Prairie Ecology

Stories and Blog Posts about Prairie Ecology

Check out these posts on the Prairie Ecologist  blog;

An Early Attempt to Evaluate Prairie Restoration Success by Looking at Insect Use.

Back in February, I wrote a post that laid out some ideas about how to measure success when using prairie restoration (reconstruction) to stitch fragmented remnant prairies back together.  One of the main needs is to see whether species from the remnant are also using the restored prairie.  If I’m trying to make a small remnant prairie function as a larger prairie by adding restored prairie around it, the species in the remnant must be able to expand into and travel through the…  read more

 How Should Landowners Evaluate Their Prairies?

I always enjoy talking with landowners about their prairies because it helps remind me what’s important to them.  I already know what I want to see happen in the prairies I manage, but every landowner has their own individual … read more

The Problem with “Calendar Prairies”

I think I first heard the term “calendar prairie” from my friend Bill Whitney of Prairie Plains Resource Institute.  He was talking about the mental image many people have of prairies that comes from seeing photographs of grasslands full of big…read more

Why Every Prairie Really is Unique – and Why it Matters

Several years ago, I helped assemble a group of partners to begin some pilot research on what kinds of impacts habitat fragmentation may be having on the tallgrass prairies in southeastern Nebraska.  While those prairies are greatly fragmented compared…read more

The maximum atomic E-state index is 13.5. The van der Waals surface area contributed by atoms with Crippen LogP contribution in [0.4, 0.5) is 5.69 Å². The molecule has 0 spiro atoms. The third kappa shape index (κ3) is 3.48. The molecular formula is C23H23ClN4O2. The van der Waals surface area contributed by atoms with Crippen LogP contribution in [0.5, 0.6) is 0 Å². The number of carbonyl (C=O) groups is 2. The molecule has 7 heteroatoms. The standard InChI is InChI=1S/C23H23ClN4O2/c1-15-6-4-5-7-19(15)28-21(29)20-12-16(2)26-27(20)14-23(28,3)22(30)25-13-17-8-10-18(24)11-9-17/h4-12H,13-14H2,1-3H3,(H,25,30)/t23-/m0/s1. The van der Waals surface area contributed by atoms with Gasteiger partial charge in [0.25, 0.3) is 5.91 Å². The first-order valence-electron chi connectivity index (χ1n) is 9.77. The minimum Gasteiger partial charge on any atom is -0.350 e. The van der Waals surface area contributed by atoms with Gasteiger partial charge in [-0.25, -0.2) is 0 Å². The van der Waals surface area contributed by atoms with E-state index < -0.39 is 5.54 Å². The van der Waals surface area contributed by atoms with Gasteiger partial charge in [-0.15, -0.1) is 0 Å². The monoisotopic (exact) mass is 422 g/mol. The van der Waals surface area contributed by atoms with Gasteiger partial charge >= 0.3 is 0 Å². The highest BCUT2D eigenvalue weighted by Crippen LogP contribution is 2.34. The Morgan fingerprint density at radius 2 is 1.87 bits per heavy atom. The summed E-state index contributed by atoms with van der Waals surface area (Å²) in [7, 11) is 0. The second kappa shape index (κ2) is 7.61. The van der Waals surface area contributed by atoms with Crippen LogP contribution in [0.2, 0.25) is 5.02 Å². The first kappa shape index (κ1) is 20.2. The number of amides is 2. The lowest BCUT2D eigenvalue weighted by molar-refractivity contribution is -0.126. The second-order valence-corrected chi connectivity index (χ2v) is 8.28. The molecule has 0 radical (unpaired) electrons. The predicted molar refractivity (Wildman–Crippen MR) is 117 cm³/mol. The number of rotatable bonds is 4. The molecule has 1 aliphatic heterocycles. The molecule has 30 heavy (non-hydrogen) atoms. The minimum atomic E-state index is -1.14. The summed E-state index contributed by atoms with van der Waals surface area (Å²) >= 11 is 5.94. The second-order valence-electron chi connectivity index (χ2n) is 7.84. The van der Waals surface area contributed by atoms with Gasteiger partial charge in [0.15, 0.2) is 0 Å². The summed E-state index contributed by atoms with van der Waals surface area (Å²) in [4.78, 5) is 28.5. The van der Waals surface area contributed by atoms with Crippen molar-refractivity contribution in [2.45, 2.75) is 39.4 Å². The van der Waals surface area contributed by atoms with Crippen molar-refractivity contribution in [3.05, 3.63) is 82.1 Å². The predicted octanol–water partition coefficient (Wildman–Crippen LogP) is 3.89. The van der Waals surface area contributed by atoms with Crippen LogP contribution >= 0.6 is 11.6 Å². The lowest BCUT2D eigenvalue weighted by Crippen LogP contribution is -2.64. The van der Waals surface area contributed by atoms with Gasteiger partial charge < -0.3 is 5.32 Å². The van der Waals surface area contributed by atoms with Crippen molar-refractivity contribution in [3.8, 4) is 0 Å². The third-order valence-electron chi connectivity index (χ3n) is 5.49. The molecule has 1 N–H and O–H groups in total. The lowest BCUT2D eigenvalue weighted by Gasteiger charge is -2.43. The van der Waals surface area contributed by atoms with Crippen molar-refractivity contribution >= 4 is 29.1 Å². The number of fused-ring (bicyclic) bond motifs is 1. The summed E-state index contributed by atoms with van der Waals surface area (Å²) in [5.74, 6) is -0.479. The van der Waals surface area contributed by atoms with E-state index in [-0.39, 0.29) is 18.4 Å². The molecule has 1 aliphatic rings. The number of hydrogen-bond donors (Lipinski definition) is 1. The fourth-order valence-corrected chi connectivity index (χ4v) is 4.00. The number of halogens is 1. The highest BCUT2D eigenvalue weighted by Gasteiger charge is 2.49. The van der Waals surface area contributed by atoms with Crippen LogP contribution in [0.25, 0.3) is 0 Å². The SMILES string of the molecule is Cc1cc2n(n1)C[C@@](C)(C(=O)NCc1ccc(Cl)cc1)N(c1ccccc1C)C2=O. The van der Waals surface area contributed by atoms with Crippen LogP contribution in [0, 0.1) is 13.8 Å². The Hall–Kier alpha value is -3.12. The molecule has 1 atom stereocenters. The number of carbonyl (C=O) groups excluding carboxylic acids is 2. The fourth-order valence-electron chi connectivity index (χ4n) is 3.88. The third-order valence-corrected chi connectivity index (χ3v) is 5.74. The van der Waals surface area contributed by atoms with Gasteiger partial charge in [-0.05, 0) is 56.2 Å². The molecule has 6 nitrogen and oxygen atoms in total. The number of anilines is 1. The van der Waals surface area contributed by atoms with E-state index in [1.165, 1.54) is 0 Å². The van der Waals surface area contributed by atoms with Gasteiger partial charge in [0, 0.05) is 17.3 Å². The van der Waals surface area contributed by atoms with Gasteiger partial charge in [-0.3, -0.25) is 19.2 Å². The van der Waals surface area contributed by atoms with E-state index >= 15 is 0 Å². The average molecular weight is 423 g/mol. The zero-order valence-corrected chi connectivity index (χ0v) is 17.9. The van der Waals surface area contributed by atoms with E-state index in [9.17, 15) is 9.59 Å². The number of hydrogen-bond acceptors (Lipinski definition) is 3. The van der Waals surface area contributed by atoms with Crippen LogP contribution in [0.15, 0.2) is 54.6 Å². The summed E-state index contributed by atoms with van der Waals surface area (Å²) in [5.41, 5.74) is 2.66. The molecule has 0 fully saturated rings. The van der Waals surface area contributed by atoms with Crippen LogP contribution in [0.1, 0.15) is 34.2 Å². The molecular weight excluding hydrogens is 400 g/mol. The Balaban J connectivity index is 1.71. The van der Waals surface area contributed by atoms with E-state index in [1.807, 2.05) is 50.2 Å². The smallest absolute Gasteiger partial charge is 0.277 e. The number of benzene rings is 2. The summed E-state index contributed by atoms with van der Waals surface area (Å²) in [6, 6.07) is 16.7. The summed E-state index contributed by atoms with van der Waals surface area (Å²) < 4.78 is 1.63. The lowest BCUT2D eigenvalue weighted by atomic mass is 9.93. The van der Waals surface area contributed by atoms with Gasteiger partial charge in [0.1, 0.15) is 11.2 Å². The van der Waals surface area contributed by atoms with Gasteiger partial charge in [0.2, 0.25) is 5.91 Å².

The Myth of Self-Sustaining Prairies

Here’s a question I get asked occasionally:  “At what point will my prairie become self-sustaining?” There are lots of ways “self-sustaining” can be defined, of course, but usually the person is hoping that at some point they can just step back … Continue reading →

How Should We Manage Small Prairies?

Prairie management can be complicated, regardless of how big a prairie is.  Managing small prairies, however, is especially challenging, and it can be difficult to know how to set appropriate objectives – let alone how to achieve them.  Living in east-central Nebraska, I’m in the transition zone between the small fragmented grasslands of the tallgrass prairie to the east and large expansive prairies to the west of me.  Because of that, I have done a lot of thinking about what objectives and strategies might apply to small prairies, large prairies, or both.  I certainly don’t have all the answers, but…read more

Looking for Ecological Impacts?  Urine Luck!

I came across a copy of one of my all-time favorite research articles the other day.  The paper tells a great story about the kinds of complex interactions that occur between the biotic and abiotic components of an ecosystem, including feedback loops and ecological hierarchies.  But more importantly, it’s a story about a guy who dumps bison urine on the prairie to see what happens…read more


Contrasting Approaches to Prairie Management: Leopold, Land Health and Cabbages.

“A Land Ethic” is the concluding essay in Aldo Leopold’s 1949 book, A Sand County Almanac, and is the most powerful and relevant piece of conservation writing I’ve ever read.   Leopold’s essay spells out the changes we need to make in the way we view our relationship with the land, and it is both impressive and frustrating that nearly everything in that essay still reads true today.  If anyone reading this blog post has never read A Sand County Almanac, please stop reading this, go pick up a copy of the book, and read it.

I’ll wait…read more

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